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Tuesday headlines

Jun 14, 2011 9:35 am
Greene County plans to sue Friar Tuck Inn debtors
Ariel Zangla reports in The Daily Freeman that Greene County is seeking repayment of more than $90,000 outstanding on an economic development loan it had granted to the now-closed Friar Tuck Inn. Ulster Savings Bank foreclosed on the resort in April 2010 after the owners tried to file for bankruptcy protection in June 2009 and then tried, without success, to sell the property at auction the following November. At the time the property was foreclosed on, the bank was owed about $3.8 million on the resort’s mortgage. But it turns out that in 2001, the county provided a $160,000 loan which was personally guaranteed by Rocco Caridi, Frank Caridi Jr., Stephen Caridi and Salvatore Caridi, the resort's previous owners. The most recent payment on the loan was made on April 13, 2009. On Monday, June 13, Greene County lawmakers gave initial approval to a resolution to start a lawsuit against the debtors, including the estate of Salvatore Caridi. The full Legislature is expected to vote on the resolution Wednesday. The bank is still trying to find a new buyer for the property. Read the full story in The Daily Freeman.

Sweeney on his new job: ‘I want to be here the rest of my life’
Adam Sichko writes in the Albany Business Review that former U.S. Rep. John Sweeney is hoping his new job with Albany-based law firm Tully Rinckey PLLC, which bills itself as “your lawyers for life,” will now be his employer for life. "Sweeney, a Republican who served in Congress for eight years and was seen as a rising star, will be “of counsel” to the Tully Rinckey firm," Sichko writes of the 55 year old lawyer who served eight years in Congress before being ousted by current U.S. Senator Kirsten Gillibrand before being twice charged with DWI in the past four years. The latter incident, in 2009, involved a grand jury conviction that led to a few weeks of jail time and three years of probation, which he is in the middle of serving. "Tully Rinckey had been searching for an attorney to beef up its offerings related to congressional investigations or subpoenas," Sichko adds. "Founding partner Mat Tully said he could not deny Sweeney’s volume of contacts, both in the Capital Region and in Washington, D.C." Read the full story at the Albany Business Review here.

More political heat throughout Columbia County
The Register Star has two updates on the political races shaping up for this coming November around Columbia County, which are already gaining heated interest as candidates line up for party endorsements. In Stockport, where longstanding supervisor Leo Pulcher is stepping down, Bob Green reports that newly appointed Town Board Member Matt Murell has announced that he will be running for Stockport town supervisor this November. Murell spent 15 years as executive director of the Columbia County Youth Bureau before moving on to the state Office of Children & Family Services, where he retired last December as director of the Office of Youth Development. He already has an endorsement from his town's Conservative Party, and will be "one of several vying for the nod when the town Republican Party holds its caucus, soon to be scheduled," according to Green. In a separate report, the Register-Star notes that a GOP caucus in Chatham was held last week at the Tri-Village Fire Department, with incumbent supervisor Jesse DeGroodt, a former Democrat, incumbent board member Tom Meyn and incumbent town justice Michael Hart all getting nods, along with NAPA Store owner Robert Johnson, who will be seeking a second town board opening, and attorney Jason Shaw, who will be seeking a second justice position opening up with the retirement of judge Doris Appel. To read both stories at the Register-Star click here.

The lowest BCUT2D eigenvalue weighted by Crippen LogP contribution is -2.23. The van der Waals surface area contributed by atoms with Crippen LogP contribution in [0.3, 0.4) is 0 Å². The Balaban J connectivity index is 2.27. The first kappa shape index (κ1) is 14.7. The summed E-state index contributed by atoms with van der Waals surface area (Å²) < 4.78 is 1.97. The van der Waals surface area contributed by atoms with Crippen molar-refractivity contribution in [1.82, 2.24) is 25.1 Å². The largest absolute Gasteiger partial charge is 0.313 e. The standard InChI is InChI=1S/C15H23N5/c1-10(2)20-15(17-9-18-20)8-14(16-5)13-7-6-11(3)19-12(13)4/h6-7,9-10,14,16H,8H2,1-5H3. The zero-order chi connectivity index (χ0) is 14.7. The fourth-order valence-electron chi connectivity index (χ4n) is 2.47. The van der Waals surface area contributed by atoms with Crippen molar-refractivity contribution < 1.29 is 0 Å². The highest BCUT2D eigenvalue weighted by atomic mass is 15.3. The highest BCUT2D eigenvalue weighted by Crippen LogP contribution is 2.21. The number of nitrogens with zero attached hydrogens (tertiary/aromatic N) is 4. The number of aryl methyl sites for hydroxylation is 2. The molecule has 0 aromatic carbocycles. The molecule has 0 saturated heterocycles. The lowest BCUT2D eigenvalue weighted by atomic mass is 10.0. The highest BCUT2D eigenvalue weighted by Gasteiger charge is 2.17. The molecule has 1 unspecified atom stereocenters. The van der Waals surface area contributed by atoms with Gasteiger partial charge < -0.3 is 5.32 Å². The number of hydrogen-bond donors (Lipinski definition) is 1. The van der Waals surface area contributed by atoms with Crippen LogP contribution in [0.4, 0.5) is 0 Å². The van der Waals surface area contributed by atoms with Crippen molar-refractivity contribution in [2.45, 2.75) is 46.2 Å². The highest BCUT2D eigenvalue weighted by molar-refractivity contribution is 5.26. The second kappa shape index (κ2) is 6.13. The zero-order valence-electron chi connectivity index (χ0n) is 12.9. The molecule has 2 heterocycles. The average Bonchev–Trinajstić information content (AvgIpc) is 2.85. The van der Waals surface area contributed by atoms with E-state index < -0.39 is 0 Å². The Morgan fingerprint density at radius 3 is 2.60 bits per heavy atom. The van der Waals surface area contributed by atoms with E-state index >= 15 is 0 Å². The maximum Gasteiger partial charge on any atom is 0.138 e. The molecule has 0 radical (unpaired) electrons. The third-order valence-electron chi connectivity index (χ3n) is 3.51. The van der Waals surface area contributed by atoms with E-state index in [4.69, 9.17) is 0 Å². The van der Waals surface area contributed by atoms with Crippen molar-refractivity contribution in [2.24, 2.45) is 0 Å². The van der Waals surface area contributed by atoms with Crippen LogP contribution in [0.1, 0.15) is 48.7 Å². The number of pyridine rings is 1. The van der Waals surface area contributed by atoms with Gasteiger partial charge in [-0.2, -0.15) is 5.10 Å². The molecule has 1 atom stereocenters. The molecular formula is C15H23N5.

End of an era: Cement industry crumbles as Holcim departs
When does a trend, a simple observation, become a matter of history? The Daily Mail's Doron Tyler Antrim has a story that asks Greene County legislators whether they think the cement industry that was a backbone of regional business, and jobs, can survive its recent hits. "Now, with the ceasing of operations at the Holcim plant on Monday, an era, it seems, is coming to a close," the story notes, with most saying they don't see the industry reviving while a few stalwarts point out the continuing viability of the limestone deposits in the area that first drew cement companies to set up shop a century ago. Read the full story in the Daily Mail.

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